Aaron Bohrod was a another artist born in the Middle West, Chicago in 1907, who spent much of his active career teaching at the University of Wisconsin at Madison where he spent 25 years in residence. Like Hirsch, he chose social realism as his topic, picturing Midwest city scenes and the working class. His Imperial whiskey illustration reflects that consciousness, personalizing the workers who are drilling bung holes into the barrels. Bohrod’s art, as many others here, can be found in major American museums.
Like many of the artists shown here, Paul Sample was a Midwesterner, born in Louisville, Kentucky, in 1896. Also classified as a “social realist,” Time magazine in 1934 ranked Sample as one of America’s most important living painters. His conservative style and aversion to abstraction excluded him from mainstream American art after World War II. As shown in #7, his work for Hiram Walker exemplified his realistic style,
Earnest Fiene, born in Germany in 1912 and a naturalized citizen in 1927, was able to put more artistic design in his painting. While far from abstract, it includes design elements in the round barrels and dark iron rings that, with the exception of Benton, are largely absent from the other pictures. He is known for injecting his interest in human life and his optimism into art, qualities also exhibited here.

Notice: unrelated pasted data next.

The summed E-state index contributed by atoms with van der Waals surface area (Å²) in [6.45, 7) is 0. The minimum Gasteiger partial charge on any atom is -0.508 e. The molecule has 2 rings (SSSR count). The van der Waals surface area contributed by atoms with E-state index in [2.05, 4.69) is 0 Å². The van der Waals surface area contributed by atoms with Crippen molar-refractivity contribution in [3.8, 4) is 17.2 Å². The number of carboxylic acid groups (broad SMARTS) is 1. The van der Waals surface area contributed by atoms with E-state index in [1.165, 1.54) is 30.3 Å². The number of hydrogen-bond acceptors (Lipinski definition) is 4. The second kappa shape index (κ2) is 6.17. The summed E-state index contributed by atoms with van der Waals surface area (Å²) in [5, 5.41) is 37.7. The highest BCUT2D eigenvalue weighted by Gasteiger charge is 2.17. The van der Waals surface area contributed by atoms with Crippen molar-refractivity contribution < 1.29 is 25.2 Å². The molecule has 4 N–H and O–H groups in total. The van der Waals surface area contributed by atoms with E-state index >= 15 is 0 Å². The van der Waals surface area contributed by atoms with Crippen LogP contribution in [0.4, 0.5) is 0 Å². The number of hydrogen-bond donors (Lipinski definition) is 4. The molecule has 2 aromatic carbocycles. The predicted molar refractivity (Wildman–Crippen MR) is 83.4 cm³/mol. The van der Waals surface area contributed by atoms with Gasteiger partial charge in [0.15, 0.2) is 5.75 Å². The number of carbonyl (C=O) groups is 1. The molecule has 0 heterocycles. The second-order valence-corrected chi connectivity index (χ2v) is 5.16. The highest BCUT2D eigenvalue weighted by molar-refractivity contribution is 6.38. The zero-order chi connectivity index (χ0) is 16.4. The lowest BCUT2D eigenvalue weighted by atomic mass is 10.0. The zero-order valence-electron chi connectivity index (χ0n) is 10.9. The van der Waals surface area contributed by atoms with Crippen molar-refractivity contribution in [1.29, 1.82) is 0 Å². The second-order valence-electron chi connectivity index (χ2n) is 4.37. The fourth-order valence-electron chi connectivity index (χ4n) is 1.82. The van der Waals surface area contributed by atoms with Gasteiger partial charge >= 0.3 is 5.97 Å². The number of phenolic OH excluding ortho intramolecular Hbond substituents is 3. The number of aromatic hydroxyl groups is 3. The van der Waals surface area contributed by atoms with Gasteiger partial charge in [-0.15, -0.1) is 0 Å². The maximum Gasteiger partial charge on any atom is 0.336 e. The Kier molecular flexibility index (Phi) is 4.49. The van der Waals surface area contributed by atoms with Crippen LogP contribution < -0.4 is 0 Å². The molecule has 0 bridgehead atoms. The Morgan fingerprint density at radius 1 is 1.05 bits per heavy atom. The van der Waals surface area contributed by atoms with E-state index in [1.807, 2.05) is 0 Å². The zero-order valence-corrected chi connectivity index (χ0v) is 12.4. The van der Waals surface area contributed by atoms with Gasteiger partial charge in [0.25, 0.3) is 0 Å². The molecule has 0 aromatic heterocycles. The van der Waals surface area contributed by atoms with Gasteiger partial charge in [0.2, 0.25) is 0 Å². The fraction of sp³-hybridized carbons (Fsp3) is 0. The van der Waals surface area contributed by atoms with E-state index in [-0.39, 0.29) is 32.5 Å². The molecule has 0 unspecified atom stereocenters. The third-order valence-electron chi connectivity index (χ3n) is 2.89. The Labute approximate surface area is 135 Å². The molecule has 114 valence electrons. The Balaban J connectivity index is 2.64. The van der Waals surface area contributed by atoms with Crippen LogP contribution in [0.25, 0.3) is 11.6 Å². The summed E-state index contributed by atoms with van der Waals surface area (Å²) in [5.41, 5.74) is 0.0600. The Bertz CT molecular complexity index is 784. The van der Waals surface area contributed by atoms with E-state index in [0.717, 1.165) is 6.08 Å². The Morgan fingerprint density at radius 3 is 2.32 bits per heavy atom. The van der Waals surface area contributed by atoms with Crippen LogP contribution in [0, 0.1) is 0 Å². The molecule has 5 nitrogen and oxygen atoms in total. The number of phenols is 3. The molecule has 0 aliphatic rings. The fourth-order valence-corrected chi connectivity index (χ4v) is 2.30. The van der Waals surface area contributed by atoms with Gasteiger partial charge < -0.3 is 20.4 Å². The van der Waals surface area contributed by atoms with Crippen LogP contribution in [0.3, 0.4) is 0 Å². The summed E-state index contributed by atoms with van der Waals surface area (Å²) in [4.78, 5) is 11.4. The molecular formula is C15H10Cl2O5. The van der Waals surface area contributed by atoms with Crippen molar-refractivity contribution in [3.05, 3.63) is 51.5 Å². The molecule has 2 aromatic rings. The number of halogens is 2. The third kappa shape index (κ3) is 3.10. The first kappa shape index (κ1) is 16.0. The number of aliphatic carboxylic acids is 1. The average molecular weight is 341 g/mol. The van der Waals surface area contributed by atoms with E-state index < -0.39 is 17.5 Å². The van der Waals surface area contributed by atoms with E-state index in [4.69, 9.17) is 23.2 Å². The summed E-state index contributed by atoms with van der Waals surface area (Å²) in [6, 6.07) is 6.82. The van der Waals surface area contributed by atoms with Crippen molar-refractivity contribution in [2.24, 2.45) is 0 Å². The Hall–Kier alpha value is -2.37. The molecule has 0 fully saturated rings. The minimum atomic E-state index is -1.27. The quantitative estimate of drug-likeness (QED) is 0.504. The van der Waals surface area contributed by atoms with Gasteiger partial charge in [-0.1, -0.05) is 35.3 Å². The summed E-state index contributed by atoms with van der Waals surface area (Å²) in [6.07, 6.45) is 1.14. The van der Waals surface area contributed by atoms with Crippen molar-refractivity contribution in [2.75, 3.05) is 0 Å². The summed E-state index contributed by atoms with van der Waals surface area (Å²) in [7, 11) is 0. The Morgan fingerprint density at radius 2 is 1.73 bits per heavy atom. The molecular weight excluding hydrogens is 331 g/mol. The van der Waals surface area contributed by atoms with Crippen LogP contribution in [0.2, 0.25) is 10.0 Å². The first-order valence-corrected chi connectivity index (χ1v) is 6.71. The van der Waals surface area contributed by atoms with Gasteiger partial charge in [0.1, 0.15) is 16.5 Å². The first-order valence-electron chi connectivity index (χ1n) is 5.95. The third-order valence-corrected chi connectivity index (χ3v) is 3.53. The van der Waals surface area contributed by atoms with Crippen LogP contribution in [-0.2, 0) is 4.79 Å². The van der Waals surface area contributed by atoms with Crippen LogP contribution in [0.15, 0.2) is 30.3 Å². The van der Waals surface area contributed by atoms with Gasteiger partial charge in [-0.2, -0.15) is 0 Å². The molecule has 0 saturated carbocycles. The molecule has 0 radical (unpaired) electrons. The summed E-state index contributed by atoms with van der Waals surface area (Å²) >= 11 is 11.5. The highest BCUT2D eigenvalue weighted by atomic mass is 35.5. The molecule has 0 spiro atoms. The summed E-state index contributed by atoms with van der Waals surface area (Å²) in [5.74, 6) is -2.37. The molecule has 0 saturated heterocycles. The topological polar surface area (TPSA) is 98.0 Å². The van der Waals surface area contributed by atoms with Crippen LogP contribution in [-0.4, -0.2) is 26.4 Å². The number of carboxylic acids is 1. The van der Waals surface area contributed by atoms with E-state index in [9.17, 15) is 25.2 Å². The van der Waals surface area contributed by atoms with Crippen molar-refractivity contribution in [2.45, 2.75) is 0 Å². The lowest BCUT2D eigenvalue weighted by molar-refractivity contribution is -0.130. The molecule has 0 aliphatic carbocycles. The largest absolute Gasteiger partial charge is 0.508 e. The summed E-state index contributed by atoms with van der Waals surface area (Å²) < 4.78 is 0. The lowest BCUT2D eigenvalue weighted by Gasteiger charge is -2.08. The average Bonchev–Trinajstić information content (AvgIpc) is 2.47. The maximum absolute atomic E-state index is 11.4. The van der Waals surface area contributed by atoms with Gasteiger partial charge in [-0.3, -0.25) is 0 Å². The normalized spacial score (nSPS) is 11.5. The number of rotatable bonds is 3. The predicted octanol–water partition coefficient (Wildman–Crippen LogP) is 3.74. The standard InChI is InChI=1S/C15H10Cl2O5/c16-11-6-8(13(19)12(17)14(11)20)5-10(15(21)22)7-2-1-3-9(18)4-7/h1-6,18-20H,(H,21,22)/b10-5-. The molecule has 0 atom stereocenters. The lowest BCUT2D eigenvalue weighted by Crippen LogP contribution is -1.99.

Another foreign born artist was Georges Schreiber who was born in Brussels, Belgium in 1904 but moved to the U.S. in 1928. His works have been exhibited in a number of major American museums, and collections of his works can be found in the Metropolitan Museum of Art, the Brooklyn Museum. Although, unlike Fiene and others, his style changed over the years to more abstract imaging, at the time he did his Imperial Whiskey ad, he was firmly within the American Regionalist movement. His ad shows definite influence of Thomas Hart Benton and others of that school.